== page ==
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Palm Launches i705 Handheld

After months of delays and uncertainty, Palm Monday launched its i705 wireless handheld device.

The introduction of the long-anticipated device, which will provide always-on e-mail and Web access, is another indication that handheld vendors are moving away from primarily providing personal information management functions and toward wireless connectivity.

Handspring is about to launch its Palm OS-based Treo device that will provide voice capabilities as well as Web browsing and e-mail access. Executives for that company have said that, in the long run, all Handspring devices will be wireless.

The new Palm device doesn't have built-in support for voice. Rather, it competes more directly with Research In Motion's (RIM's) BlackBerry handheld devices, which gained popularity in recent years because of their always-on access to e-mail.

The Palm device can fetch e-mail from corporate e-mail systems as well as automatically receive e-mail from as many as eight separate user accounts. Like RIM devices, the Palm device uses a desktop component that directs e-mail from the PC to the handheld via wireless transmission.

A fuller enterprise solution that includes a messaging server, will go into beta testing next month, Palm said.

It also will include text messaging in the form of AOL Instant Messenger. Other AOL services built into the device are will provide local content and the AOL Moviefone service.

Wireless capabilities aside, the i705 handheld has similar specs to Palm's other high-end handhelds. It comes with 8MB of RAM, is based on version 4.1 of the Palm OS and has a 33MHz Motorola Dragonball VZ processor. It weighs less than six ounces and comes with a rechargeable lithium polymer batter and connects to desktop computers via the USB port. Like other higher-end Palm handhelds, it supports expansion via Secure Disk and MultiMediaCard expansion technology.

Palm said it was aiming the device primarily at enterprise users.

"The freedom to travel while remaining connected to e-mail and messaging is a key competitive advantage for people and companies," said Todd Bradley, executive vice president and chief operating officer of Palm's Solutions Group.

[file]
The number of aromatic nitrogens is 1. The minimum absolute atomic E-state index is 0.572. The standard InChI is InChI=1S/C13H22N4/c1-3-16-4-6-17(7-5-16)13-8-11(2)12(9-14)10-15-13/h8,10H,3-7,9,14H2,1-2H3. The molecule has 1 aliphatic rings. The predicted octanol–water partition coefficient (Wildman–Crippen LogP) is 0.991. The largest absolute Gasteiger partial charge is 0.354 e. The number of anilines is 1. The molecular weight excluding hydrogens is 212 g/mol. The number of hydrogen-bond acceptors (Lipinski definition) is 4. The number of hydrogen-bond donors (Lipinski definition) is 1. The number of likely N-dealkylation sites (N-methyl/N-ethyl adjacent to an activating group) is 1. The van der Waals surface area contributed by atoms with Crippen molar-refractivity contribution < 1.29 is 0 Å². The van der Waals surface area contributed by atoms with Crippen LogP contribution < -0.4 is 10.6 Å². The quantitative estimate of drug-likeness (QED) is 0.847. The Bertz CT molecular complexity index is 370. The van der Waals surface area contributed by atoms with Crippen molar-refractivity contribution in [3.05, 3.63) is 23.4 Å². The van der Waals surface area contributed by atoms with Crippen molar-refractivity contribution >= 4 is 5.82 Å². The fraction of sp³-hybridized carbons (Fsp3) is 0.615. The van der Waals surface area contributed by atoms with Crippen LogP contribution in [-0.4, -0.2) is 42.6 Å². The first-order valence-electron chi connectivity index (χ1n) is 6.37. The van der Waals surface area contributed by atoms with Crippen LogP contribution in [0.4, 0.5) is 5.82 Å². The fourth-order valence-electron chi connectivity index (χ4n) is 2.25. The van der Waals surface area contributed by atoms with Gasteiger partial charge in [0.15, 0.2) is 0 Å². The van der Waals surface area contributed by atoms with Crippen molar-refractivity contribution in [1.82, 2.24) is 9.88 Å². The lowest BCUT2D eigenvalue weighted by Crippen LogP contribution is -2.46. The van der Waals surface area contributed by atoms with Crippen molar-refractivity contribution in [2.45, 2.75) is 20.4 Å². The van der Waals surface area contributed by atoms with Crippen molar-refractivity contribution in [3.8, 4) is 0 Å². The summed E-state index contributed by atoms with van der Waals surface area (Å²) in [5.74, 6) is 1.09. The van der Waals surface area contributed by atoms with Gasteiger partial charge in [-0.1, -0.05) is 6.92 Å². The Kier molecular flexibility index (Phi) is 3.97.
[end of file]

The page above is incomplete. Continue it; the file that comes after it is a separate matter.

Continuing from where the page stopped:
Users can be notified of in-coming mail by an LED, a sound or vibration. To simplify input of e-mail messages, Palm said it would make available a mini-keyboard that slips over the bottom of the device and provides for "thumb typing." The keyboard will cost $59.95.

The release of the i705 comes after a tumultuous period for the handheld industry and for Palm in particular. In the last year, its handhelds lost significant market share to devices based on Microsoft's Pocket PC platform as well as to Handspring, which uses the Palm OS. However, while the market share of Palm, Handspring and Sony, which also uses the Palm OS in its devices, has slipped somewhat, those devices combined still represent around 80 percent of all handheld sales, according to most market studies.

At one point last year, as Palm faced mounting financial difficulties, it indefinitely postponed the release of the i705. Little information about the device has leaked out since then prior to Monday's announcement.

Among the surprises is the device's $449 estimated street price, which is about $150 less than that of the Treo and is competitive with the RIM devices. In addition, users must purchase a wireless service plan via the Palm.Net service. Those plans are based on usage and start at $19.95 per month for 100Kb of data.

Palm said that the messaging server, when it is available, will cost $2,499 for 25 client licenses with additional licenses available at $49 each.

The i705 isn't Palm's first wireless devices. Two years ago it released the Palm VII and, later, the Palm VIIx handhelds. As with the Palm VII handhelds, the i705 uses a Mobitex wireless system that connects at current-generation speeds. The wireless system is provided by Cingular Wireless.

Neither Palm nor Cingular would comment when faster service would be available for the i705.

David Haskin is managing editor of allnetDevices.com.